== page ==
“Among the vulnerable for whom the Church wishes to care with particular love and concern are unborn children, the most defenseless and innocent among us. Nowadays efforts are made to deny them their human dignity and to do with them whatever one pleases, taking their lives and passing laws preventing anyone from standing in the way of this. Frequently, as a way of ridiculing the Church’s effort to defend their lives, attempts are made to present her position as ideological, obscurantist and conservative. Yet this defense of unborn life is closely linked to the defense of each and every other human right. It involves the conviction that a human being is always sacred and inviolable, in any situation and at every stage of development. Human beings are ends in themselves and never a means of resolving other problems. Once this conviction disappears, so do solid and lasting foundations for the defense of human rights, which would always be subject to the passing whims of the powers that be. Reason alone is sufficient to recognize the inviolable value of each single human life, but if we also look at the issue from the standpoint of faith, ‘every violation of the personal dignity of the human being cries out in vengeance to God and is an offence against the creator of the individual’.
Precisely because this involves the internal consistency of our message about the value of the human person, the Church cannot be expected to change her position on this question. I want to be completely honest in this regard. This is not something subject to alleged reforms or “modernizations”. It is not “progressive” to try to resolve problems by eliminating a human life. On the other hand, it is also true that we have done little to adequately accompany women in very difficult situations, where abortion appears as a quick solution to their profound anguish, especially when the life developing within them is the result of rape or a situation of extreme poverty. Who can remain unmoved before such painful situations?”
Filed under: Biblical Reflections, How are we to honor Unborn Jesus, Papal Quotes, Pope Benedict XVI, The Incarnation
The 3 wise men honored Unborn Jesus from afar by seeking Him and searching for Him, passionately and diligently, and by rejoicing in anticipation (Mt 2:1-10).
“Why did the Magi set off from afar to go to Bethlehem? The answer has to do with the mystery of the “star” which they saw “in the East” and which they recognized as the star of the “King of the Jews”, that is to say, the sign of the birth of the Messiah (cf. Mt 2: 2).” Pope Benedict XVI, Friday, 19 August 2005
“What amazes us each time when we listen to these words of the Magi is that they prostrated themselves before a simple baby in his mother’s arms, not in the setting of a royal palace but, on the contrary, in the poverty of a stable in Bethlehem (cf. Mt 2: 11).” Pope Benedict XVI, Saturday, 6 January 2007
Like the Magi, let us recognize that Christ came into the world as an unborn baby and a child. The Vatican Council in Gaudium et Spes points out “For by His incarnation the Son of God has united Himself in some fashion with every man”. We honor our unborn and child King when we teach respect for each unborn child and pregnant mother by our example. As they fell down and worshipped – we should approach these little ones and their mothers with awe and respect no matter where we find them. As they offered gold, frankincense, and myrrh to the Christ child, we should offer our love, support, and financial assistance as needed.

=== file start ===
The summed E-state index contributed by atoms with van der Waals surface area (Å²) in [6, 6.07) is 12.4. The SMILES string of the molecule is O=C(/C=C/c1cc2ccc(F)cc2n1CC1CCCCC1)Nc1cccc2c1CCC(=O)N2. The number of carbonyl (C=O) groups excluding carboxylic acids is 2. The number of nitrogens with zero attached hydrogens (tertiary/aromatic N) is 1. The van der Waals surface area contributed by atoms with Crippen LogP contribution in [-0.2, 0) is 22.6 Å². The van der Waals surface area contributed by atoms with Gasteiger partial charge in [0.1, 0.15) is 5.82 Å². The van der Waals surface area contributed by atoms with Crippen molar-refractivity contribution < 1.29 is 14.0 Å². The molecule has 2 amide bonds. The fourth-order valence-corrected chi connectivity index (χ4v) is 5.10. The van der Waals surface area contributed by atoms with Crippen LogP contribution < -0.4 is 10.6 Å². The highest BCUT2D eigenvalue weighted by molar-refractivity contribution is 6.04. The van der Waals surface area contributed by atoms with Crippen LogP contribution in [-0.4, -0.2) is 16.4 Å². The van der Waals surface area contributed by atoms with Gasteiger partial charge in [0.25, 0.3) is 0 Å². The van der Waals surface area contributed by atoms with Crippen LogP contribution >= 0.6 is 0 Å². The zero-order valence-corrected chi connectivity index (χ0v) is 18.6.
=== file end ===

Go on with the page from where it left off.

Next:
Filed under: Adoption, How are we to honor Unborn Jesus, Incarnation, Papal Quotes
After the dream (Mt. 1:20-24) Joseph honored Unborn Jesus by welcoming Him and His mother into his home, by his obedience to the angel of the Lord, his doing God’s will, and especially by loving Unborn Jesus as his own Son (Mt 1:.24).
When Joseph woke from sleep ‑ we read in Matthew ‑ he did as the angel of the Lord commanded him’ (Mt 1:24). In these few words there is everything. The whole description of Joseph’s life and the full characteristic of his holiness: ‘He did’. Joseph, the one we know from the Gospel, is a man of action.” Pope John Paul II, General Audience, March 19, 1980
“Today, I want to direct our gaze toward the figure of St. Joseph… The one who gives the most importance to the putative father of Jesus is the Evangelist Matthew, emphasizing that thanks to him, the Child was legally introduced into the lineage of David fulfilling the Scriptures, in which the Messiah was prophesied as the ’son of David’.” Pope Benedict, Angelus address, December 18, 2005
“Joseph’s adoption of Jesus is effected in the two acts with which the account (Mt 1:24 25) closes, and which are in fact its most essential elements. ‘He took his wife…. And he called his name Jesus.” Cardinal Danielou, The Infancy Narratives
“During the nine months the accumulation of grace upon him must have been beyond our powers of calculation. The company of Mary, the atmosphere of Jesus, the continual presence of the Incarnate God, and the fact of his own life being nothing but a series of ministries to the unborn Word, must have lifted him far above all other saints, and perchance all angels too….Our Lord’s Birth, and the sight of His Face, must have been to him like another sanctification.” From Bethlehem by Father Faber
On this mosaic Joseph is depicted as taking the Virgin Mary to his home. This is one of the world famous mosaic depictions of Chora museum.
It pleased God to bring the beauty of human adoption into the heart of the Incarnation mystery. St. Joseph is a model for all those in the pro-life movement. He took unborn Jesus and Mary into his heart and life. He took care of them, saved them from disgrace and even death, supported them and helped them find shelter. Father Faber talks about the grace Joseph received in this ministry – think of all of the graces you receive in your ministry to the unborn and their mothers.